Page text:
With just under two months to go before their opening game at the London Olympics, the Russian women's basketball team are aiming to go at least one better than their two previous bronze medal finishes.
Since Russia began participating in the Olympics as an independent state, it has never tasted victory in either the men's or women's competitions. But 2012 represents two poignant anniversaries for two major victories in Soviet basketball.
In 1972, the men’s team claimed their first Olympic gold in Munich in a dramatic final against the Americans, while two decades later, in 1992, the women’s CIS Unified Team celebrated one of their big triumphs in Barcelona by defeating China in the decider.
Ahead of the upcoming London Games, one of Russia's leading players, Olga Arteshina, admits even today it is hard to underestimate those achievements.
“To be honest, when you stand among such great players and feel their passion about this game, it really makes you understand how important such a victory could be for the country. And it's also great to hear them wishing the best for us in an atmosphere like that,” she said during a Moscow meeting with the country’s basketball veterans.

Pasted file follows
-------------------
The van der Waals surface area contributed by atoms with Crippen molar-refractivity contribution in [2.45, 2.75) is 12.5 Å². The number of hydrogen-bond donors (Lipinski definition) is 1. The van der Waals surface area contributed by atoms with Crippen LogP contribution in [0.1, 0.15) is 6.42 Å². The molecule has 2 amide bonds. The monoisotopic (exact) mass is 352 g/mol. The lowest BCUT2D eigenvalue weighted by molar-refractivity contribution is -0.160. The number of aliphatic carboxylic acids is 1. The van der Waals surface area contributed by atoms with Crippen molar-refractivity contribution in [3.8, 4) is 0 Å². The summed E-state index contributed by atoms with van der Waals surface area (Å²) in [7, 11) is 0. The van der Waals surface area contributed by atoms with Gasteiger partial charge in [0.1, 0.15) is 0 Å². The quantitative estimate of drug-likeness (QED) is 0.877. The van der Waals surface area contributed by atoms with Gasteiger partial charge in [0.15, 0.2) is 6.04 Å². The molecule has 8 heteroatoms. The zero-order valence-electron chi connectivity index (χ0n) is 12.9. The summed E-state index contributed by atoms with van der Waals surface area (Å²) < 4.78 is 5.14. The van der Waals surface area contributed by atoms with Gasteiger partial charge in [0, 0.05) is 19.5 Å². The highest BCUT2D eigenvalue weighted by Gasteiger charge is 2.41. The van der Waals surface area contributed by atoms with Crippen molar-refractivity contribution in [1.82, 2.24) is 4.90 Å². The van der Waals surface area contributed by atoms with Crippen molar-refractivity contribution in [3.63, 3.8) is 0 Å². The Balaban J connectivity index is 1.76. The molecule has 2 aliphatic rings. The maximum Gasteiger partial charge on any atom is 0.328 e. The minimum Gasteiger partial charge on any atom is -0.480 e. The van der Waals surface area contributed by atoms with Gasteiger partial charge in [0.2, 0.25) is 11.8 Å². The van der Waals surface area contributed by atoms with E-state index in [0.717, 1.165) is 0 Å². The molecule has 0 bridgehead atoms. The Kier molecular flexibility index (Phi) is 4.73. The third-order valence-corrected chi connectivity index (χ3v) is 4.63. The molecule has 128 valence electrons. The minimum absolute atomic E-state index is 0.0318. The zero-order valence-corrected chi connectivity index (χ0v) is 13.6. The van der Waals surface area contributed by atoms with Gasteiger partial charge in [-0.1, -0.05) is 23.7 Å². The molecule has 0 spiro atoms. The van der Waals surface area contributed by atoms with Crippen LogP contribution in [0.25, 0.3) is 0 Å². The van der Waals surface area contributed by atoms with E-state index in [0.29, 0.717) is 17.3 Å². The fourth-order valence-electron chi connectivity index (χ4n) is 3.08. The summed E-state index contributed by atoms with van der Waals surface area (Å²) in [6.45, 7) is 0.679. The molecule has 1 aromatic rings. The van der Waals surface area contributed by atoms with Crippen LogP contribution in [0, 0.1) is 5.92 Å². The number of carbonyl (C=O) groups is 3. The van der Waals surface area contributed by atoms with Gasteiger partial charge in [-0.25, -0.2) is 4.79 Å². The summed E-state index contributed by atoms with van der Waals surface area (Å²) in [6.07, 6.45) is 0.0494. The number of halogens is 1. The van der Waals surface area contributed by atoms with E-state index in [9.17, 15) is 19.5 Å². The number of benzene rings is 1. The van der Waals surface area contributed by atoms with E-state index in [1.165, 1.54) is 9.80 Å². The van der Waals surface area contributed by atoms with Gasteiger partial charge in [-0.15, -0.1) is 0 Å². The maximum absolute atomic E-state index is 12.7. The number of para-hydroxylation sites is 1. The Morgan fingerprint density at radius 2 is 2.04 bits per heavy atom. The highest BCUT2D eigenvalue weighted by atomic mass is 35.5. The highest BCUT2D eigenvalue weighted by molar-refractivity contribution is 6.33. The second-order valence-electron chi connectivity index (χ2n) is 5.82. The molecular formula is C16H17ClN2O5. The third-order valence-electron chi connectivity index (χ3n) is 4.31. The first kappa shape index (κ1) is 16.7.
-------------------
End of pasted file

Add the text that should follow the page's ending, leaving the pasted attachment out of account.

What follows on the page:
However, besides following in the country's victorious footsteps, the reigning European champions are aiming high, in their own right, at the Olympics.
Their performance at the Athens and Beijing Games earned Russia two consecutive bronze medals, and this year Boris Sokolovsky's team will definitely be looking for medals of a higher value.
“To achieve these goals, the coaching staff would have to pick 12 players out of the 22 that were called up for the national squad,” he says.
The absence of some of the team's long-term leaders like Svetlana Abrosimova or Maria Stepanova through injury may see new talent step in.
Anna Petrakova is one such player willing to become one of that lucky dozen who will represent Russia in London. The 27-year-old believes everyone has a chance to make the team.
Inspired by the glorious results of previous generations, and hungry for success of their own, the Russian team now heads into seven weeks of training. And if their physical strength and tactical skills could be joined by a little bit of luck, the country's basketball history may acquire another distinguished chapter.
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